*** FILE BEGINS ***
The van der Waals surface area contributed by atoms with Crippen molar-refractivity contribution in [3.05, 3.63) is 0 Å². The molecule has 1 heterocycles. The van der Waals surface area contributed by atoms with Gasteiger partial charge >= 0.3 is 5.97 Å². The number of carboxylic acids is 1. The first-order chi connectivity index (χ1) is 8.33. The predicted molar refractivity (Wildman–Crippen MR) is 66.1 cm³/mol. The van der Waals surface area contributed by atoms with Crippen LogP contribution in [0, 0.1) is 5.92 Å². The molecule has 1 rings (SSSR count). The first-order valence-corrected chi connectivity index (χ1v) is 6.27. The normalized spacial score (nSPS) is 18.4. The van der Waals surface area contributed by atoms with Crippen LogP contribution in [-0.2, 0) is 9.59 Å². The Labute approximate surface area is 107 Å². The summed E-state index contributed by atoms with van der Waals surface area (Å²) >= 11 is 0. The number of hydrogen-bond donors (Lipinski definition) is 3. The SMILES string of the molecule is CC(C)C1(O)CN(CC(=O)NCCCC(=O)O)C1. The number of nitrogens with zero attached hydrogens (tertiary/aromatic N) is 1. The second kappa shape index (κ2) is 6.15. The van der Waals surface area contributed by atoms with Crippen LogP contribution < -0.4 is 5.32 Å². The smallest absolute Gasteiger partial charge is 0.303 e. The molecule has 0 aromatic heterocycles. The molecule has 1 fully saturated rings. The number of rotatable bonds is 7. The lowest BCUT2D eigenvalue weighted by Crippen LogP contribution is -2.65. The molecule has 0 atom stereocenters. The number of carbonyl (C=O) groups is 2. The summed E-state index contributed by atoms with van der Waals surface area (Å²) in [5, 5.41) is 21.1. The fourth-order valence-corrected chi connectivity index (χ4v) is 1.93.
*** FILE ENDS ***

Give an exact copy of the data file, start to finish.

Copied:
The van der Waals surface area contributed by atoms with Crippen molar-refractivity contribution in [3.05, 3.63) is 0 Å². The molecule has 1 heterocycles. The van der Waals surface area contributed by atoms with Gasteiger partial charge >= 0.3 is 5.97 Å². The number of carboxylic acids is 1. The first-order chi connectivity index (χ1) is 8.33. The predicted molar refractivity (Wildman–Crippen MR) is 66.1 cm³/mol. The van der Waals surface area contributed by atoms with Crippen LogP contribution in [0, 0.1) is 5.92 Å². The molecule has 1 rings (SSSR count). The first-order valence-corrected chi connectivity index (χ1v) is 6.27. The normalized spacial score (nSPS) is 18.4. The van der Waals surface area contributed by atoms with Crippen LogP contribution in [-0.2, 0) is 9.59 Å². The Labute approximate surface area is 107 Å². The summed E-state index contributed by atoms with van der Waals surface area (Å²) >= 11 is 0. The number of hydrogen-bond donors (Lipinski definition) is 3. The SMILES string of the molecule is CC(C)C1(O)CN(CC(=O)NCCCC(=O)O)C1. The number of nitrogens with zero attached hydrogens (tertiary/aromatic N) is 1. The second kappa shape index (κ2) is 6.15. The van der Waals surface area contributed by atoms with Crippen LogP contribution < -0.4 is 5.32 Å². The smallest absolute Gasteiger partial charge is 0.303 e. The molecule has 0 aromatic heterocycles. The molecule has 1 fully saturated rings. The number of rotatable bonds is 7. The lowest BCUT2D eigenvalue weighted by Crippen LogP contribution is -2.65. The molecule has 0 atom stereocenters. The number of carbonyl (C=O) groups is 2. The summed E-state index contributed by atoms with van der Waals surface area (Å²) in [5, 5.41) is 21.1. The fourth-order valence-corrected chi connectivity index (χ4v) is 1.93.